Today I want to introduce you to a dear friend who is one of my favorite ministers, David Duncan. I met David while growing up and came to know him better in my time as an undergrad. I have found him to be thoughtful, courageous, and often willing to say what everyone else knows but is afraid to articulate. David contacted me almost immediately after the first post in this series went live to share information about what his congregation, Memorial Church of Christ in Houston, does to protect their kids from abuse. He has graciously shared his heart and some practical tools for this important conversation.
Christianity seems to be in a precarious position among many in the United States. Just a few decades ago it seemed that some form of pseudo-Christian culture would dominate schools, neighborhoods and thought in most sections of the country for as long as anyone could imagine. For those of us living in America’s largest cities, it is obvious that a great number of people would like Christian ideals to be moved to the nether regions or even entirely disintegrate.
In such an environment we should not be surprised when those hurt by church people go to the police or even the media. Although I am embarrassed each time a sexual or physical abuse case makes its way on to the evening news, I know it is a good thing that it is being reported. Christians, of all people, should care for children and all of society’s most vulnerable. We should also be the first to admit our sins.
As far as I know, the congregation I work in has never had an incident of any type of abuse of anyone in any type of church setting or relationship. We are also committed to doing all we can to make sure our children and adults will always be safe in our care. Like many congregations, we have instituted several safety procedures to protect our children and adults. We believe that is better to be proactive rather than reactive.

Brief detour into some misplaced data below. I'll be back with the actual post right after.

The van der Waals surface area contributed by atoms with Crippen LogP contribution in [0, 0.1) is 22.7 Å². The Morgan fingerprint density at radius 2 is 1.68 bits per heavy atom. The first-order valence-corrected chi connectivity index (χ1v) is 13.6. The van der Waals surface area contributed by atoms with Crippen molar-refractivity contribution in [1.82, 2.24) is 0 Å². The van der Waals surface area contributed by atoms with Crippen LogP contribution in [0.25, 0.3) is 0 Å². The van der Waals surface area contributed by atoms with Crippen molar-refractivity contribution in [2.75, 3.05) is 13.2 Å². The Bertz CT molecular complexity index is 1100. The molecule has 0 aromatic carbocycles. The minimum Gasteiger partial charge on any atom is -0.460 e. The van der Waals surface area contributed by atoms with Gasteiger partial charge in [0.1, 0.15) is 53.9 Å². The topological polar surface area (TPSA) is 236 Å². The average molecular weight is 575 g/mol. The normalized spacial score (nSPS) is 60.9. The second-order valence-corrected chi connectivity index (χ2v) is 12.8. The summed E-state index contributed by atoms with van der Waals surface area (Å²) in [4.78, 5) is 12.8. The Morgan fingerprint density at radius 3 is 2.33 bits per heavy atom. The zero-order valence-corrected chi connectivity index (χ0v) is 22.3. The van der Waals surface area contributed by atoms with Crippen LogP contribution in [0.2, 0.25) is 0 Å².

First, every person that works with our children or youth submit to a background check. Every class teacher, assistant, nursery worker, trip sponsor, bus driver, minister, and even puppeteer is screened before allowed to volunteer for any activity with youth 18 years old or younger.
Second, every person working with youth or children undergoes a two-hour safety training course before being permitted to volunteer. The training and background checks are also mandatory for every elder and minister, regardless of ministry assignments.
As may be expected, implementing the program received some resistance. Wonderful volunteers that had been giving their time for years were a little surprised that they would be asked to undergo the same scrutiny as new people to the program. While understandable, there were some reasons that they were asked to participate.
First, we did not want anyone think favoritism was being shown to any particular person. Second, if there was a current or past problem, we need to be made aware of the situation. Third, background checks and safety training actually protects the volunteers. If they were ever accused of a horrible action, they would be able to show their past willingness to be properly instructed and screened.
The material we use to train our volunteers is popular among churches. We used the Reducing the Risk curriculum promoted by Church Law and Tax and Christianity Today. The video series costs $69.95. We also use some of our own information for our particular setting.
A two hour presentation made by workers serving our children and youth was initially made to the majority of our volunteers and offered at four separate times. A test over the videos was completed by each participant. Because we add volunteers on a fairly regular basis, all of the information has been recorded and is required viewing for all future volunteers.
We cannot make up for mistakes that might have happened in the past. We can, however, do everything we know possible today to ensure the children, youth and adults in our care for the future are dealt with properly. God has given us great responsibility and we plan to use it in a way that honors Him.